Scaffolding Student Learning with Interactive Adaptive Technologies: Challenges and Directions

Thursday, February 28, 2013 - 15:10
TH 331
Kasia Muldner, Ph.D. (Arizona State University)

Intelligent Tutoring Systems (ITSs) are interactive computer applications that employ Artificial Intelligence and Human Computer Interaction techniques to instruct students in an “intelligent” way. Although there does not exist an accepted definition of the term “intelligent,” a characteristic shared by many ITSs is that they possess various reasoning capabilities that allow them to adapt their instruction to individual students’ needs. This functionality is motivated by research demonstrating that when students receive personalized one-on-one instruction, they learn significantly better than with standard classroom instruction. Although ITS research has made significant progress in the last decade, many challenges remain, including (1) how to extend ITSs’ capabilities to improve their pedagogical utility, (2) how to unobtrusively and seamlessly assess students’ states of interest during their interaction with an ITS, and (3) how an ITS should use this information to guide student activities.

In this talk, I will describe how my work aims to address these challenges. In general, I believe that educational technologies need to move beyond providing purely cognitive support to also scaffolding students’ meta-cognitive behaviors, affect, and/or creativity. Accordingly, some of my work has focused on designing, implementing, and/or evaluating ITSs that support various meta-cognitive skills, including ones related to analogical problem solving, “gaming”, and exploration. Another area of my work I will describe has involved devising computational models that automatically recognize students' affective states, as well corresponding ITS support and interventions. I will also touch on my work exploring the utility of novel contexts, including learning from tangible environments and from observing others learn.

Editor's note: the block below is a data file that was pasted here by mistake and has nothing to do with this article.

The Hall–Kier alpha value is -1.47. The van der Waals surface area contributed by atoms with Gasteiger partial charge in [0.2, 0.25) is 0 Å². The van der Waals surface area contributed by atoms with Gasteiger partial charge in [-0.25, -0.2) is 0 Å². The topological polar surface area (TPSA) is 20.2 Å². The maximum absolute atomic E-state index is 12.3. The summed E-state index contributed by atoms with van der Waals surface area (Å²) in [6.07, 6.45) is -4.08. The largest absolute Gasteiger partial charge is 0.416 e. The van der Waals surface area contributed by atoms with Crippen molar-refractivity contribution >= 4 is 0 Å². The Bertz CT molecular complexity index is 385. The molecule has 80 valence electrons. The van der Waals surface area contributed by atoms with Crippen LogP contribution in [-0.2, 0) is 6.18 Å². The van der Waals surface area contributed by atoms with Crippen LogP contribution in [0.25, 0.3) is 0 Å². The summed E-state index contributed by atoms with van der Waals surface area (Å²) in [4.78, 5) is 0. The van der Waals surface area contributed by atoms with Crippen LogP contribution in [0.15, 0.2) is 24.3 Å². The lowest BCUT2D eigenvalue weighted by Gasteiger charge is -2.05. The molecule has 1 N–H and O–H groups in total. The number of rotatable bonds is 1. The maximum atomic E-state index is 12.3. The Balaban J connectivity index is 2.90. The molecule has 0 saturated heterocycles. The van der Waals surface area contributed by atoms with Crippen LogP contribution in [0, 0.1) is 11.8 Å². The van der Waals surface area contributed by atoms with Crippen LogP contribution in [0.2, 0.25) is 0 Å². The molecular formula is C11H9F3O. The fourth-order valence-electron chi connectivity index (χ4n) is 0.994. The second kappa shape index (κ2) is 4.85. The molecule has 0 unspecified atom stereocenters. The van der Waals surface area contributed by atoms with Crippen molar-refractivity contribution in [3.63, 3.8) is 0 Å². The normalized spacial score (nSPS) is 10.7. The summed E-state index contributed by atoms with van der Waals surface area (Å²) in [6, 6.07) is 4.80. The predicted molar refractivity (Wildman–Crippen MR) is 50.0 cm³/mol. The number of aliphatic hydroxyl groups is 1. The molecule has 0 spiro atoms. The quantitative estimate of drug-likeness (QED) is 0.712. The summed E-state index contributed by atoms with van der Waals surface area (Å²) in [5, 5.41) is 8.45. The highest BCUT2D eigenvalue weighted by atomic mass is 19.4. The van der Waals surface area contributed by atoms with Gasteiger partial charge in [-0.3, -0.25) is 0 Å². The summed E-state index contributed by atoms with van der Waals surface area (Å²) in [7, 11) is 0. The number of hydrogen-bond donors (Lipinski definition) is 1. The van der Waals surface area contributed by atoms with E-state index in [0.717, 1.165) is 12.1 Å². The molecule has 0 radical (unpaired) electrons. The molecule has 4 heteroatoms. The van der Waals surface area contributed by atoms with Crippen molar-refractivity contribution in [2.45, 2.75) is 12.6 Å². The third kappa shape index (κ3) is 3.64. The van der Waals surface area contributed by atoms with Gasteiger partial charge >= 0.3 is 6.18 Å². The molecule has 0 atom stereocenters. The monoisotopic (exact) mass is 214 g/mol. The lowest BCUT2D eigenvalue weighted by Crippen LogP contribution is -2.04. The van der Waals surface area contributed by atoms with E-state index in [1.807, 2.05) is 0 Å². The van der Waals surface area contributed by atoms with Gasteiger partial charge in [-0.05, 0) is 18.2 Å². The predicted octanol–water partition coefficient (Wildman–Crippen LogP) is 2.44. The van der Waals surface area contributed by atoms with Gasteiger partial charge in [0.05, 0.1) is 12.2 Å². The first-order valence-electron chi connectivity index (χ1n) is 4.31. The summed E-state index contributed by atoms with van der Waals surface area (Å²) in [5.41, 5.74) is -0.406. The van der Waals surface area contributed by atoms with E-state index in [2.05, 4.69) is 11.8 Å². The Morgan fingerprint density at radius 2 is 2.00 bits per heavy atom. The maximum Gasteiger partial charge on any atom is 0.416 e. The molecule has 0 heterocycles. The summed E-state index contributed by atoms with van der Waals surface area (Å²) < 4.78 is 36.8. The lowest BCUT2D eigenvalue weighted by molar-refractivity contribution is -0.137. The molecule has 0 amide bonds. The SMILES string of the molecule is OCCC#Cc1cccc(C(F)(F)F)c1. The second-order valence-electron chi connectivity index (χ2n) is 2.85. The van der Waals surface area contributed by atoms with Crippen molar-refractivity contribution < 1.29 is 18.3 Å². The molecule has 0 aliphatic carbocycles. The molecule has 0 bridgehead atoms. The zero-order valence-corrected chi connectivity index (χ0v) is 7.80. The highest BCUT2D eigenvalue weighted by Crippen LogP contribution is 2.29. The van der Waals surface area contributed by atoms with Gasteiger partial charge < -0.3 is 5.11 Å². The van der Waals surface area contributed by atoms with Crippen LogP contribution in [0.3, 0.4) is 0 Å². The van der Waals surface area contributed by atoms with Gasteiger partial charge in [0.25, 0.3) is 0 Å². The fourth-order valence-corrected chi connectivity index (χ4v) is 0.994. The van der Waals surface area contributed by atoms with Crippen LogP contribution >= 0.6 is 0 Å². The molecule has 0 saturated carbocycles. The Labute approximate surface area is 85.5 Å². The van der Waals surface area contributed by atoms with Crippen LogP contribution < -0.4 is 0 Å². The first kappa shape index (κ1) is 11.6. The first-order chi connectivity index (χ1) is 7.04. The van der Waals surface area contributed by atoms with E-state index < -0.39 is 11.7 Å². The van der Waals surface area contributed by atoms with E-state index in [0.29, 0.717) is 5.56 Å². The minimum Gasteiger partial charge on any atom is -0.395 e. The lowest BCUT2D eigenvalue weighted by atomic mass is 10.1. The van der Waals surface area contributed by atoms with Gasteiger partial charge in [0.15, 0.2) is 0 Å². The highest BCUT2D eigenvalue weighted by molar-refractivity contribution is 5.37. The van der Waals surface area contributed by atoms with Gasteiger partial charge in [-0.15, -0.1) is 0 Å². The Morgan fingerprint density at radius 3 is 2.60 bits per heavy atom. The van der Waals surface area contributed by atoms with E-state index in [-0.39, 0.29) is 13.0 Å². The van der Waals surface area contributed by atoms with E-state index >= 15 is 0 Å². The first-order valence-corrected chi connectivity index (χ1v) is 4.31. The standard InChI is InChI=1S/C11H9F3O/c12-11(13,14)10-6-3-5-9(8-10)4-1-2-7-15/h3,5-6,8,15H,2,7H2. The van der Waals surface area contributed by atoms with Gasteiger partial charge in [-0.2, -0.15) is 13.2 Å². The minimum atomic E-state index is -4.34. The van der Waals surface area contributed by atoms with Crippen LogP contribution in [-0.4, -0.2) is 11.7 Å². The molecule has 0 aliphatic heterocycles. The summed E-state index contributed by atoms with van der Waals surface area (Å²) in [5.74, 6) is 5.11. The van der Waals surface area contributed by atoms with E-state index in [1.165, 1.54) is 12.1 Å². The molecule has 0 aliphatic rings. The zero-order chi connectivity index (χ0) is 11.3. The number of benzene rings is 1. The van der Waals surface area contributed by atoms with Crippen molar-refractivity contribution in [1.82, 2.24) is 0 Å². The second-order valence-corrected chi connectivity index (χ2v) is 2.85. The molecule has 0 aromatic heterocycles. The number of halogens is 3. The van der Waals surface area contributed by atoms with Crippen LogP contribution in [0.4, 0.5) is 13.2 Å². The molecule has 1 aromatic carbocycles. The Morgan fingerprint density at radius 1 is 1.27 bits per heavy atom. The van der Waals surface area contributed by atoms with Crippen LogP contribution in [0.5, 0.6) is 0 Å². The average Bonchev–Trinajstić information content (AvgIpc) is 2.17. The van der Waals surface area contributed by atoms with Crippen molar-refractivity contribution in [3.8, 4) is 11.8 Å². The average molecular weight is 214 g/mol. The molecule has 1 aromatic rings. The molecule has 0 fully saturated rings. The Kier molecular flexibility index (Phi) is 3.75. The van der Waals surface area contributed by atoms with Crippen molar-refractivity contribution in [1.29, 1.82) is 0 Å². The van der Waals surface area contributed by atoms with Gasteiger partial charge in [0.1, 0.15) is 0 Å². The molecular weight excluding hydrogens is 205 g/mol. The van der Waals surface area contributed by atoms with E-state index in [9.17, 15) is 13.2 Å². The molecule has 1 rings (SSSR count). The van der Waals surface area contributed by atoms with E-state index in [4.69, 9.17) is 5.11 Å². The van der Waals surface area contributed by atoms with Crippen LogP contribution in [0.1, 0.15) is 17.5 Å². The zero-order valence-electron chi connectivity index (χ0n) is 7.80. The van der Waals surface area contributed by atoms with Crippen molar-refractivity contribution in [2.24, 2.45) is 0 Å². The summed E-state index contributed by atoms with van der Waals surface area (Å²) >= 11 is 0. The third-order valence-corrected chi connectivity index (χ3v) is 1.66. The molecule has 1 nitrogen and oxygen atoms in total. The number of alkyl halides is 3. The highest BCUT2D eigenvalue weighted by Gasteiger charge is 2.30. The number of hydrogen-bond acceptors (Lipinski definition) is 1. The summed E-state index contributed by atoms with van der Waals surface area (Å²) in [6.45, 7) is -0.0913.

Kasia Muldner received her Ph.D. from the Department of Computer Science at the University of British Columbia, where she designed and evaluated a computational tutor that supported students during analogical problem solving. She is currently a post-doctoral researcher in the Department of Computing, Informatics, and Decision Systems Engineering at Arizona State University. Her work falls into the intersection of Human-Computer-Interaction and Artificial Intelligence, dealing with the design and evaluation of interactive educational technologies that aim to help students learn effectively though personalized support. She is particularly interested in technologies that support high level student states related to meta-cognition, affect, and creativity. Her work was recently recognized through the annual James Chen User Modeling and User Adapted Interaction (UMUAI) award given to the best journal paper in this venue.